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Domestic Flights in the UK Could Soon Pay Passengers for Delays Jobs

by | Jan 31, 2022 | Commercial | 0 comments

You heard right. Domestic airline passengers in the UK could soon be entitled to compensation for delays of more than an hour.


Trying to travel during these uncertain times is a bit like running the gauntlet. You have to weigh up the risks of a new strain popping up while you’re away, forcing travel restrictions and possibly even a new lockdown with the much more likely outcome of a delayed flight. Of course, there’s much less risk for flying domestically, but flight delays can sometimes seem as inevitable as the slow march of time. No one wants to be stuck in an airport for hours on end, risking the small sliver of hope they cling on to in order to check the flight board, only for said hopeful illusion to be shattered as, sure enough, they’ve still got to wait 3 hours for that flight to Scotland. The worst part about all of this is that, according to the current laws, passengers don’t even get compensated for the delay if it’s less than three hours – and even then, they might not get a full refund. Seems like a bit of a scam, don’t you think? Well, apparently the government thinks so, too! The department for transport recently announced plans for a new model on Monday which would see a partial refund on a passengers ticket offered after a one-hour delay, rising to 50% after two, and receiving that ever-elusive full refund after three. The government claims that this is now possible owing to Brexit, with the voiding of the current EU based system. While that may be true, it could actually result in passengers losing money on a refund claim. You see, with the current and soon-to-be previous system, passengers experiencing a three-hour delay must be paid at least £220 – a safety net which would mean customers can expect a flat refund on at least some of their ticket cost. With these new rules, however, tickets that cost less than £220 will see their holders lose out on that flat sum, which will affect cheaper domestic flights and flights through budget carriers more than international ones.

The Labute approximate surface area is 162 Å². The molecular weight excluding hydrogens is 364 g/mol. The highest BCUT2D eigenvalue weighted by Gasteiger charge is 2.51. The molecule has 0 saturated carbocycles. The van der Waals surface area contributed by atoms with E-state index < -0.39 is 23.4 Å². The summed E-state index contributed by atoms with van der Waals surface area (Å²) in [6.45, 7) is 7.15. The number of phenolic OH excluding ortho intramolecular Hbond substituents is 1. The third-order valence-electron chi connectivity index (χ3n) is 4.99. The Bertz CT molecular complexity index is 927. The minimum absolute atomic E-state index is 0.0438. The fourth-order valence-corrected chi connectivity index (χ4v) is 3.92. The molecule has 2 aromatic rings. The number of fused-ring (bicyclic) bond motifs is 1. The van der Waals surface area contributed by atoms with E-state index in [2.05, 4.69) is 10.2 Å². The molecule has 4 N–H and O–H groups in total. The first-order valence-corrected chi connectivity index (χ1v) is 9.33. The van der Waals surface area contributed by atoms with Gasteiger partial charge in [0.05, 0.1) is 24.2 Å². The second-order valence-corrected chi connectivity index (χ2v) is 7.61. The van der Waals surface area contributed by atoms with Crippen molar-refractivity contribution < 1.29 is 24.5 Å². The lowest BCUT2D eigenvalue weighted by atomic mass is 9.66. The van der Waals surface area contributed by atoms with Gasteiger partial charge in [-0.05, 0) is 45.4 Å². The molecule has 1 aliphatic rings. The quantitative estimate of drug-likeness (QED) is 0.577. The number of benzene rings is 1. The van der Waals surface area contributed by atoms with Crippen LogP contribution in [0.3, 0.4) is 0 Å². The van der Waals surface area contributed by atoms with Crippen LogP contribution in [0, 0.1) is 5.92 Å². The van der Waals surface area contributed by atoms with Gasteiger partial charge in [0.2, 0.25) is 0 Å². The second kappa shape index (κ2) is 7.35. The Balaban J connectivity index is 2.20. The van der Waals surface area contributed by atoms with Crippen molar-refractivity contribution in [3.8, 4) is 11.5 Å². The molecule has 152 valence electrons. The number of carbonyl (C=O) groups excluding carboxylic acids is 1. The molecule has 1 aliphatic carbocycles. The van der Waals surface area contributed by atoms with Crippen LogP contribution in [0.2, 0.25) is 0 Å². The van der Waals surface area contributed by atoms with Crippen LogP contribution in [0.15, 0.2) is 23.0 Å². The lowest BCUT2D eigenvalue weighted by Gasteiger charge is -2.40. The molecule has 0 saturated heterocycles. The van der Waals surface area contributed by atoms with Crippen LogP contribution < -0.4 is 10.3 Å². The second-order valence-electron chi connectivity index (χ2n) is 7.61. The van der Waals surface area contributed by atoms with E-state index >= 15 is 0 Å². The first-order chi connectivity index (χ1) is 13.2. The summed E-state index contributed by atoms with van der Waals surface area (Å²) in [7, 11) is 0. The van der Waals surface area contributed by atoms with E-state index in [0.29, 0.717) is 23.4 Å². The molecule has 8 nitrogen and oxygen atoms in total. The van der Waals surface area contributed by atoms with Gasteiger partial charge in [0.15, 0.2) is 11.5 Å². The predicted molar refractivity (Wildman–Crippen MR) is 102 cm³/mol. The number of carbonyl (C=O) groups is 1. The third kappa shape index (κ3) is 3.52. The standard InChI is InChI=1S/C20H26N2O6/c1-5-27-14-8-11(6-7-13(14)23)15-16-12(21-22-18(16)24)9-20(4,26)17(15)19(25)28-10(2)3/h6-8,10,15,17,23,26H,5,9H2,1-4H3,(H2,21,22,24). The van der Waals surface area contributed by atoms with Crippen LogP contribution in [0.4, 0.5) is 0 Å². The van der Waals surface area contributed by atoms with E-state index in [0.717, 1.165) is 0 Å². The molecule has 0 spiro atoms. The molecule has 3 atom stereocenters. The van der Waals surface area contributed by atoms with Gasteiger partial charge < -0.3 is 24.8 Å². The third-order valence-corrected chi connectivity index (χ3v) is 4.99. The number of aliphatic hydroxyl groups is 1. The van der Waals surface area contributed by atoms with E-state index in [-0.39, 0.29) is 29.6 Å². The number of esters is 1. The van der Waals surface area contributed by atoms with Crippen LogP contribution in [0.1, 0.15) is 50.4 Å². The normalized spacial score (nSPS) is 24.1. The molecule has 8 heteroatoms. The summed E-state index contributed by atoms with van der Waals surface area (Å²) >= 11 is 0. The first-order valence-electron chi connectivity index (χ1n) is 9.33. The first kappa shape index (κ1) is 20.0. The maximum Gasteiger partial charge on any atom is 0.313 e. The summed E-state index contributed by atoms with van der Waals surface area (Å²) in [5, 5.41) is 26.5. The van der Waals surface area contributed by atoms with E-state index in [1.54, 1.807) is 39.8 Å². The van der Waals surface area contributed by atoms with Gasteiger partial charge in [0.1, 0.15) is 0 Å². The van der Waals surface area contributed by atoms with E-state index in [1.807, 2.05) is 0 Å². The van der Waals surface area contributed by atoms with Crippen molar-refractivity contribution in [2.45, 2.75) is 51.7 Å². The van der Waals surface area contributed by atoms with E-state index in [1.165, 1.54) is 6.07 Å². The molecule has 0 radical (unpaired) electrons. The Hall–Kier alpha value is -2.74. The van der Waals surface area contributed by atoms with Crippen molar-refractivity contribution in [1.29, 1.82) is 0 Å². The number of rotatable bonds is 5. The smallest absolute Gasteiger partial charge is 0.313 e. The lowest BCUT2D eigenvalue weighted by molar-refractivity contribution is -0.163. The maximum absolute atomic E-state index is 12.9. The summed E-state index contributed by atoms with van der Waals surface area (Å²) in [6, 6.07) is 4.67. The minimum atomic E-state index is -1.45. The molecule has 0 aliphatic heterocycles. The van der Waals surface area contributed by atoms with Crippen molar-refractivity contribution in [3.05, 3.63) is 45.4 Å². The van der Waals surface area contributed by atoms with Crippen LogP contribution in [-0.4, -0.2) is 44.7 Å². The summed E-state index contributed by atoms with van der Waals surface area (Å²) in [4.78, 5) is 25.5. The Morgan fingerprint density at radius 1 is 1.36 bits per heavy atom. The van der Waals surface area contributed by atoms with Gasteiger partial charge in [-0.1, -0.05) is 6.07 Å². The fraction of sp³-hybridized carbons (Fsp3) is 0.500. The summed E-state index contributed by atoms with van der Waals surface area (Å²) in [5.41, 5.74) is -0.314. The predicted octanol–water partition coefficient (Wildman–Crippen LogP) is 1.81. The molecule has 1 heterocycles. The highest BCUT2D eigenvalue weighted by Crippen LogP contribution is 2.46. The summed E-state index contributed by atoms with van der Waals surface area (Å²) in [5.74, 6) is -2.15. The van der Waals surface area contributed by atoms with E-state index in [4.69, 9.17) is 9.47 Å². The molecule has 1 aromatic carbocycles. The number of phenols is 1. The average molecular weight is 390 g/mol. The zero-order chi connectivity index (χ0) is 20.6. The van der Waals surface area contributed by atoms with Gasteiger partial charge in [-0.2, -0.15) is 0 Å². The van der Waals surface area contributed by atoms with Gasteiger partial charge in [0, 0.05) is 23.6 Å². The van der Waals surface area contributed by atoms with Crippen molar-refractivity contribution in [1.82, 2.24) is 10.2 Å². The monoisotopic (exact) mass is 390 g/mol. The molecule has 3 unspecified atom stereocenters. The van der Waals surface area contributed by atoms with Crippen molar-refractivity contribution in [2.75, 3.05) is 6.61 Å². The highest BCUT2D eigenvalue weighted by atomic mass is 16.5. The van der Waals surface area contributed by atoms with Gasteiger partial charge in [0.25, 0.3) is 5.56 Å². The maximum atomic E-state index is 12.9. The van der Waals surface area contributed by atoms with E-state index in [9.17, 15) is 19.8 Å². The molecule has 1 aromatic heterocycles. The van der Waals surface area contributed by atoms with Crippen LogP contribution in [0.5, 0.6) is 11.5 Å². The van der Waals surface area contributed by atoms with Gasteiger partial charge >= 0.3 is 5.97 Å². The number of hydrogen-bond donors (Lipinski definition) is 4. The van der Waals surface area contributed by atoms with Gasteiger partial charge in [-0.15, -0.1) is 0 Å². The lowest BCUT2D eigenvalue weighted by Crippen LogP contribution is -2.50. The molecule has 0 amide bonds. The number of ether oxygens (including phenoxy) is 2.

Great news for those budget airlines then, who have historically been against the £220 compensation rule, claiming that most of the time it outstrips the actual cost of a ticket, while they receive no compensation whatsoever. I can see the frustration there, especially if it’s something like inclement weather delaying a flight which (unless you’re God) is impossible to control. I can, however, also see the inevitable outrage when Dave from Luton tries to claim on his delayed EasyJet flight to Cornwall, only to find out he’s only getting half of his 30 quid back, instead of that tasty £220 pay-out. Grant Shapps, the transport secretary, stated that these proposals “aimed to bolster airline consumer protections and rights,” however, he seems to fail to acknowledge this facet of the proposed system which could actually benefit airlines over consumers. There is still a slight stipulation that may anger some of the airline bigwigs in this new system, however. The Civil Aviation Authority will be granted more power to enforce the laws around customer protections, which could see airlines slapped with some rather hefty fines if they’re found to be in breach of said laws. The CAA’s chief executive, Ricard Moriarty, stated how the move towards a new system was “a clear indication of the need to enhance our enforcement powers and bring us in line with other regulators.” What’s important to remember here is that this new system is still only a proposal and will most likely be fine-tuned in the coming months. It will be interesting to see who the government decides to side more with – the average Dave, or those big-budget airlines.


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